Optimization and Engineering

, Volume 15, Issue 1, pp 137–165 | Cite as

A surrogate-based multiobjective metaheuristic and network degradation simulation model for robust toll pricing



Robust transportation network design problems generally rely on systems engineering methods that share common research gaps. First, problem sizes are constrained due to the use of multi-objective solution algorithms that are notoriously inefficient due to computationally expensive function evaluations. Second, link disruptions at a network level are difficult to model realistically. In this paper, a stochastic search metaheuristic based on radial basis functions is proposed for constrained multiobjective problems. It is proven to converge, and compared with conventional metaheuristics for four representative test problems. A scenario simulation method based on multivariate Bernoulli random variables that accounts for correlations between link failures is proposed to sample scenarios for a mean-variance toll pricing problem. Four tests are conducted on the classical Sioux Falls network to gain some insights into the algorithm, the simulation model, and to the robust toll pricing problem. The first test empirically measures the efficiency of the simulation algorithm and approximate Pareto set by obtaining a standard error in the ε-indicator measure for a given number of scenarios and iterations. The second test compares the dominance of the proposed heuristic’s solutions with a conventional multiobjective genetic algorithm by comparing the average ε-indicator. The third test quantifies the gap due to falsely assuming that link failures are independent of each other when they are not. The last test quantifies the value of having the flexibility to adapt a Pareto set of toll pricing solutions to changing probability regimes such as peak and off-peak hurricane or snow seasons.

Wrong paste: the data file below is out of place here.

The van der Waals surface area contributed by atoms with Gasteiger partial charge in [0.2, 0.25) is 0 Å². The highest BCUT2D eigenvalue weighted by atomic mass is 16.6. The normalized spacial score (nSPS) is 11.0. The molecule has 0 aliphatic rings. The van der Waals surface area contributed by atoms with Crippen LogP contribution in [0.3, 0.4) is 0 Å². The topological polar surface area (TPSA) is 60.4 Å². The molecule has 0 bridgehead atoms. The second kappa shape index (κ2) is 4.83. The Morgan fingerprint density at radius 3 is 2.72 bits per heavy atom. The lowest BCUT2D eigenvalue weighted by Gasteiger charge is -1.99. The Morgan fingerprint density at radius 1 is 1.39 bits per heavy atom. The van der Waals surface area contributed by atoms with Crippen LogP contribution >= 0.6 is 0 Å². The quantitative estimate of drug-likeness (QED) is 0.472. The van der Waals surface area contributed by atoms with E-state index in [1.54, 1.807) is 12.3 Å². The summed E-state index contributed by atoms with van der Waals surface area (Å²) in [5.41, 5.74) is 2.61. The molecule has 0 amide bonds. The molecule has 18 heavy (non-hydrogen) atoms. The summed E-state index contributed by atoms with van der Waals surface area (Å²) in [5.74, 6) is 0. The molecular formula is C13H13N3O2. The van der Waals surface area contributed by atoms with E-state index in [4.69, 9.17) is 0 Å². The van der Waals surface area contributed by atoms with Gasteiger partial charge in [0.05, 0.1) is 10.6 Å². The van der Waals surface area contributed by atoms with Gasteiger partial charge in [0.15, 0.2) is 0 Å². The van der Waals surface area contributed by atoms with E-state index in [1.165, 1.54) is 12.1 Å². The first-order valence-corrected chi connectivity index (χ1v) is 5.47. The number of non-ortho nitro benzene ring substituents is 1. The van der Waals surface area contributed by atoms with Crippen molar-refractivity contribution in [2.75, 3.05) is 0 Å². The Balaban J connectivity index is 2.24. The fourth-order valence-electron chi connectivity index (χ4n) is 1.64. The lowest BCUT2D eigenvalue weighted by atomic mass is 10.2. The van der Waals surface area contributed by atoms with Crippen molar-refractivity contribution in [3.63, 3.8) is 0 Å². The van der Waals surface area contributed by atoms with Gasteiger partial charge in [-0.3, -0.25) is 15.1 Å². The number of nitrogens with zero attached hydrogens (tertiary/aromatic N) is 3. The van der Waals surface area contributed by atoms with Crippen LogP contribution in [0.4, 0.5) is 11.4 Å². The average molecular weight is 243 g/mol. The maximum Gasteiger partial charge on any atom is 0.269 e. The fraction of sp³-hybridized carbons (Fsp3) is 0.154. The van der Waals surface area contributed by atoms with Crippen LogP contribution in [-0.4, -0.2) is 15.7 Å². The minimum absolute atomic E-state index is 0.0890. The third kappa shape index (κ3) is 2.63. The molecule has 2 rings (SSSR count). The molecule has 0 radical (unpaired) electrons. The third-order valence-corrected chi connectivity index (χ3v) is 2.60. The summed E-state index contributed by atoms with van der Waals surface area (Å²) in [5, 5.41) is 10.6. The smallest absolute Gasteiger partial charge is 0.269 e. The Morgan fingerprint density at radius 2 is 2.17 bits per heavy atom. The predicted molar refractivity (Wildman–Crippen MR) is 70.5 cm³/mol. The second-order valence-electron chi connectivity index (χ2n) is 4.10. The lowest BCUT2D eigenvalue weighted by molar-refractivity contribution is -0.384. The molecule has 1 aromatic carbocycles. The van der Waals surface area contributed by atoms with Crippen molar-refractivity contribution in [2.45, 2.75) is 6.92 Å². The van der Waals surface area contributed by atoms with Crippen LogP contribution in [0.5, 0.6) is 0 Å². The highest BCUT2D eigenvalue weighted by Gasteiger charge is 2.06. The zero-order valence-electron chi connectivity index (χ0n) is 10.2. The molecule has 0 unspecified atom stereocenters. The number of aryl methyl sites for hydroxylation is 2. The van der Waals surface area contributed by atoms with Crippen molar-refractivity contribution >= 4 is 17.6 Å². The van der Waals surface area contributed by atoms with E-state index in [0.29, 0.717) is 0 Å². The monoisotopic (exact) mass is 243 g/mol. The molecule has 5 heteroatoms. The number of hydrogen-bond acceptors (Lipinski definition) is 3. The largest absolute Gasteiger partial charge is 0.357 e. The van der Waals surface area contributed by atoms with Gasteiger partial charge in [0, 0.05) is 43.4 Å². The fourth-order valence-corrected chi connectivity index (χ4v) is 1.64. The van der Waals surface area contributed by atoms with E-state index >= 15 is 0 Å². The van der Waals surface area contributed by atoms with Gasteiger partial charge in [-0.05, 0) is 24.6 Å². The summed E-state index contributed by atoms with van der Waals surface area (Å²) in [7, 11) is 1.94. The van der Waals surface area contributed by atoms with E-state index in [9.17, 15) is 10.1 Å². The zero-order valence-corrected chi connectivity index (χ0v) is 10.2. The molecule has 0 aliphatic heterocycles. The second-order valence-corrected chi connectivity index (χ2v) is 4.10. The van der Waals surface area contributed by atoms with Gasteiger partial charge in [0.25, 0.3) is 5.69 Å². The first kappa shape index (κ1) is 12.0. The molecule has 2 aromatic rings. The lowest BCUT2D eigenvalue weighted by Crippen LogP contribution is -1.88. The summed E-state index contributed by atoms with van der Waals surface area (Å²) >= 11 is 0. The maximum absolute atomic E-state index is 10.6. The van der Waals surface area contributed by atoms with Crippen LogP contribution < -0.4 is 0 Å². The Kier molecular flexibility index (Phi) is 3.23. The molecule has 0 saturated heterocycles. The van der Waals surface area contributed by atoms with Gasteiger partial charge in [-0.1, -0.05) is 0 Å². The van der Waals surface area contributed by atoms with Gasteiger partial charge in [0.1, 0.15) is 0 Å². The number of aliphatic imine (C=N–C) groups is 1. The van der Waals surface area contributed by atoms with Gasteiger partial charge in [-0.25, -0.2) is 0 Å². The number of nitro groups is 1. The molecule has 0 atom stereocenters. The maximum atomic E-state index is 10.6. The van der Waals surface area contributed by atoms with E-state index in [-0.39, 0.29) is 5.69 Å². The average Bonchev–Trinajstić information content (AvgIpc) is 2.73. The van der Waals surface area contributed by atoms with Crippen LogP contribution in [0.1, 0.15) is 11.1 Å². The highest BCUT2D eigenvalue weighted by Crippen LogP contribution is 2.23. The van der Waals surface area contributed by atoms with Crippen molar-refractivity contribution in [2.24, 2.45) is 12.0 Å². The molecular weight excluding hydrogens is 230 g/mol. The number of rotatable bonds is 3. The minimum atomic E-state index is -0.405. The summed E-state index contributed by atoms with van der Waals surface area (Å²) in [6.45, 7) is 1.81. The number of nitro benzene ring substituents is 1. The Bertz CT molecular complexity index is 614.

Multiobjective Surrogate model Radial basis function Robust optimization Multivariate Bernoulli Toll pricing problem Network design 



One of the authors, Joseph Chow, was financially supported while he was a Ph.D. student by the FHWA Office of Professional and Corporate Development under the Dwight D. Eisenhower Transportation Graduate Fellowship. The two authors were also partly supported by the University of California Transportation Center under the research project entitled “Large Scale Real Option Models for Network Investment Planning and Operational Risk Hedging”. The support is gratefully acknowledged. The algorithm presented here for the MO-RBF supercedes the one presented in Joseph Chow’s dissertation.


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Copyright information

© Springer Science+Business Media New York 2013

Authors and Affiliations

  1. 1.Department of Civil EngineeringRyerson UniversityTorontoCanada
  2. 2.Department of Computer Science, Institute of Transportation StudiesUniversity of California, IrvineIrvineUSA

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